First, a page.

Sleep consists of two basic states: rapid eye movement (REM) and non-rapid eye movement (NREM). Typically, people start in NREM sleep, then they go into a short period of REM sleep, continuing into longer periods of both. Itâs a cycle that continues all night. And according to the study, alcohol use reduces the amount of time spent in the critical REM sleep period.
Even though one drink gets you to sleep faster, it also creates a more consolidated first-half sleep, and then a disrupted second-half. The more drinks youâve had, the more deep sleep youâre getting. This is partly the reason why insomniacs use alcohol as a sleep aid. But the poor second-half of sleep ruins any benefits from the first half.
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While alcohol promotes deep sleep, which can make one feel rested, it can also leave you more prone to health issues, such as sleep apnea. The biggest problem, though, is the reduced amount of REM sleep, which the vast majority of studies found occurs at moderate to high levels of drinking.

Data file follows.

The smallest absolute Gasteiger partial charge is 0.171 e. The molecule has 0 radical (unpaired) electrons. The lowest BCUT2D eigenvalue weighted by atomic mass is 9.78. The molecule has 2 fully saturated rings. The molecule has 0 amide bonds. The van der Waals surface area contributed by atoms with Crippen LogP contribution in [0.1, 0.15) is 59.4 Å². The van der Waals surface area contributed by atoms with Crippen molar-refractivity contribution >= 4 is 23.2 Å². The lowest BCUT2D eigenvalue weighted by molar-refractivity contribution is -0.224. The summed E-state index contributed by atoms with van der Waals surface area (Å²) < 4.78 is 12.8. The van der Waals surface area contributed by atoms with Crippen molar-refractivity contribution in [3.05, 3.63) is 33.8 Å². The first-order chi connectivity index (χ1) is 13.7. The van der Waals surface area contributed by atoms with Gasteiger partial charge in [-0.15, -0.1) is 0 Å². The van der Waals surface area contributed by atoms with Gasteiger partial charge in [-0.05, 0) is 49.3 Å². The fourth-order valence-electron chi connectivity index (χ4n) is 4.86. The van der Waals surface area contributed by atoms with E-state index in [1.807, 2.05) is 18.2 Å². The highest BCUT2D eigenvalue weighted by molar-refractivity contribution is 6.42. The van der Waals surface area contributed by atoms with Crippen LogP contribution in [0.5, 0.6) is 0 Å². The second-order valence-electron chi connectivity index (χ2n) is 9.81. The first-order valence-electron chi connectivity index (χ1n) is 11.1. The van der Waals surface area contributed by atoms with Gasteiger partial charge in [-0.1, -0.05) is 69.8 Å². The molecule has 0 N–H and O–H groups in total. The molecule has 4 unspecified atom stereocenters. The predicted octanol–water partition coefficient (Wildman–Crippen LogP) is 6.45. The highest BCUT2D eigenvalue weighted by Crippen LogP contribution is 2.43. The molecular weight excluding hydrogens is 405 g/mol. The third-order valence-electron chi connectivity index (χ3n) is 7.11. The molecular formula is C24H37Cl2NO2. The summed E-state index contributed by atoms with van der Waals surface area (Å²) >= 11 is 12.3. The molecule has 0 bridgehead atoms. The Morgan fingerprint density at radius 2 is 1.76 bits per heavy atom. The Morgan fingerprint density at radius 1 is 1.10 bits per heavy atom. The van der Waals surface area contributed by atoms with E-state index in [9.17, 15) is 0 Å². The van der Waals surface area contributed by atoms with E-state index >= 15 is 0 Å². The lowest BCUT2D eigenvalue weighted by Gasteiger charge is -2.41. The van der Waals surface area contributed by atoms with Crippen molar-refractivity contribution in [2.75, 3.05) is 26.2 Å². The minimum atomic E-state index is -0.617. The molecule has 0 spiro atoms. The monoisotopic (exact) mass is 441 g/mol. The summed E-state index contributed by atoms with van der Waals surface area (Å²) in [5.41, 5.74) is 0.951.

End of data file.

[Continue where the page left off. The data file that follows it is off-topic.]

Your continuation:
REM is where dreams happen. Here, the brain is more active; recharging, cleaning itself up, and getting prepared for the day ahead. REM sleep is crucial for memory and restorative functions. A lack of REM sleep can impact memory, concentration, and fine motor skills. Overall, REM sleep accounts for about one-quarter of your nightâs restâif you havenât been drinking, that is.
Make no mistake: alcohol does not improve your sleep. There is no shortage of people who lean on a few drinks to nod off, because they have trouble drifting away. This is simply not a sustainable solution.
Sources for Today’s Articles:
How Alcohol Can Affect Your Sleep
Shapiro, C., et al., âAlcohol and Sleep I: Effects on Normal Sleep,â Alcoholism: Clinical & Experimental Research, published online January 22, 2013